A metafictive treat.

Never mind a monster at the end, there’s a monster all the way through this book!

Starting on Page 1, the protagonist monster uses direct address to warn readers not to turn any pages. The book’s very title reveals the threat behind this warning, and Shea’s toothy monster—all mouth and head and bluster—seems ready to follow through with it. Disobeying the command provokes metafictive peril as warnings to readers persist, and various small creatures depicted on the page (a bird, a frog, and a wee bunny) flee its chomping jaws. The monster misses both them and disobedient readers, growing increasingly angry. Clever illustration choices make it seem as though the monster has chomped through the pages of the book, and soon its commands devolve into pleading. Why? “It’s because I have all my cakes back here, at the end of the book,” the greedy monster explains. In a fiendish ploy to trick readers, the monster offers to share, saying, “just come a little closer…” and a page turn reveals (yet another) “CHOMP!” Defeated, the monster resigns itself to readers’ progress toward the end of the book, and it chomps up all the cakes, leaving it with the just deserts of a bellyache. Throughout, Shea’s vibrant, silly pictures diminish the scariness of the story’s premise and deliver humorous characterization.

A metafictive treat. (Picture book. 3-5)

Pub Date: Aug. 4, 2015

ISBN: 978-0-385-38986-0

Page Count: 40

Publisher: Random House

Review Posted Online: April 14, 2015

Kirkus Reviews Issue: May 1, 2015



Appealing and interactive, kid-friendly spooky fun.

Readers are invited to help the Boo Crew save the Monster Ball on Halloween.

Luna, Bones, and Fang—respectively, a wispy, gray-tinged ghost; a skeleton in a top hat and scarf; and a brown-skinned vampire—are the Boo Crew, working to fix disasters, from a witch’s malfunctioning broom to some smashed pumpkins, in time for the Monster Ball. Each page asks readers to assist: There are switches to push, candles to blow out, and claps of encouragement to give. After readers lend a hand, helping all the spooky creatures and getting materials fixed and ready, the Monster Ball goes on as planned. The rhyming text and interactive requests make this a worthy lapsit read-aloud. The Boo Crew are darling and kid-friendly, as are all of the illustrations. There are lots of charming details—the witch’s ride is a high-tech gadget labeled the Vroom Broom 5000; Frankenstein's monster is the proprietor of a boutique called Frank’s Frocks. The big-eyed, sweet-faced creatures are adorable, not scary; a teeny-tiny frog tucked into an eye socket makes even a skull look cute. Like Hervé Tullet’s Press Here (2010), this one encourages readers to turn the book, press buttons, and applaud. These inclusions are popular for a reason: Kids love them. This title will be no exception. (This book was reviewed digitally.)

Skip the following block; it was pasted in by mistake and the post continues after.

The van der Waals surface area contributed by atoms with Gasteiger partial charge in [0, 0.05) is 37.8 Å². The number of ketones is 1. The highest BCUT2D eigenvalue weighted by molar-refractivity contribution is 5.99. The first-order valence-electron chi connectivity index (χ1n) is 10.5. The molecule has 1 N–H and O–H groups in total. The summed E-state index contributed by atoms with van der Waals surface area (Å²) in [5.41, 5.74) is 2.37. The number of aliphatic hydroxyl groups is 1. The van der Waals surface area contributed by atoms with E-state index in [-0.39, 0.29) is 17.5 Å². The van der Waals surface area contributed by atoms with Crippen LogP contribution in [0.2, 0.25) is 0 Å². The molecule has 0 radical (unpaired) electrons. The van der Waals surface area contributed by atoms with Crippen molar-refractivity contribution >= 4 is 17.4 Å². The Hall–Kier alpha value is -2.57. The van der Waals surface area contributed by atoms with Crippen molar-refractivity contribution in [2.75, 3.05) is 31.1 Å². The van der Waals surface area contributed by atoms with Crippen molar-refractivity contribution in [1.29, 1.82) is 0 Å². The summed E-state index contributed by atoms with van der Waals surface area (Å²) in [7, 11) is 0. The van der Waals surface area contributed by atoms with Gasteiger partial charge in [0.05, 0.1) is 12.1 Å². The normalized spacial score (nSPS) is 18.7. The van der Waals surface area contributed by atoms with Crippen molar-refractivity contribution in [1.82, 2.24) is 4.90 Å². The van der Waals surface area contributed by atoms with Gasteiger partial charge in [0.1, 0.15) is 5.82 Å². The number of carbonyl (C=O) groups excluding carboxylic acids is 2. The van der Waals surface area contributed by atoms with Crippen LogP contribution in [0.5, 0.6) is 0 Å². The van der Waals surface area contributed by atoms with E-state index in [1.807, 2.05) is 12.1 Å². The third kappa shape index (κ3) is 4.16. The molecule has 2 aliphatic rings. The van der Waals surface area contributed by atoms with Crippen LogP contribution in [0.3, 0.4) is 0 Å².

Appealing and interactive, kid-friendly spooky fun. (Picture book. 3-5)

Pub Date: Aug. 1, 2023

ISBN: 9781728264561

Page Count: 40

Publisher: Sourcebooks Jabberwocky

Review Posted Online: May 10, 2023

Kirkus Reviews Issue: June 1, 2023


Leave this on the shelf and take the kids outside to really move.

An interactive board book promises a variety of experiences.

A book that gets kids up and moving sounds like a great idea. The half-circle cutout of the spine and large handle formed by another die cut on the right side are intriguing. Unfortunately, the rhyming instructions for using the book as an exercise prop are confusing. Even adults will find themselves puzzled when told to “paddle the floor,” or to “hang on the handles. Step over the book. / You're a turtle in its shell! Go peek out and look.” The busy pictures shift perspective according to each scenario presented but give few visual clues. For example, the only hint of a dinosaur on the page where readers are told to “put this book to your mouth and let out a roar” like a dinosaur are the teeth that line the edges of what is meant to be a gaping maw. It’s not always obvious whether the book is meant to be facing readers or turned away from them, adding another layer of confusion. Furthermore, many of the instructions run counter to how young children are typically taught to treat books, as when they are told to step on it and then waddle or to lift it with their feet. The relatively thin board pages and weak handles will soon be torn by normal handling; following the directions in the text will only hasten the destruction.

Leave this on the shelf and take the kids outside to really move. (Board book. 3-5)

Pub Date: May 3, 2016

ISBN: 978-0-7611-8733-2

Page Count: 32

Publisher: Workman

Review Posted Online: May 13, 2016

Kirkus Reviews Issue: July 1, 2016

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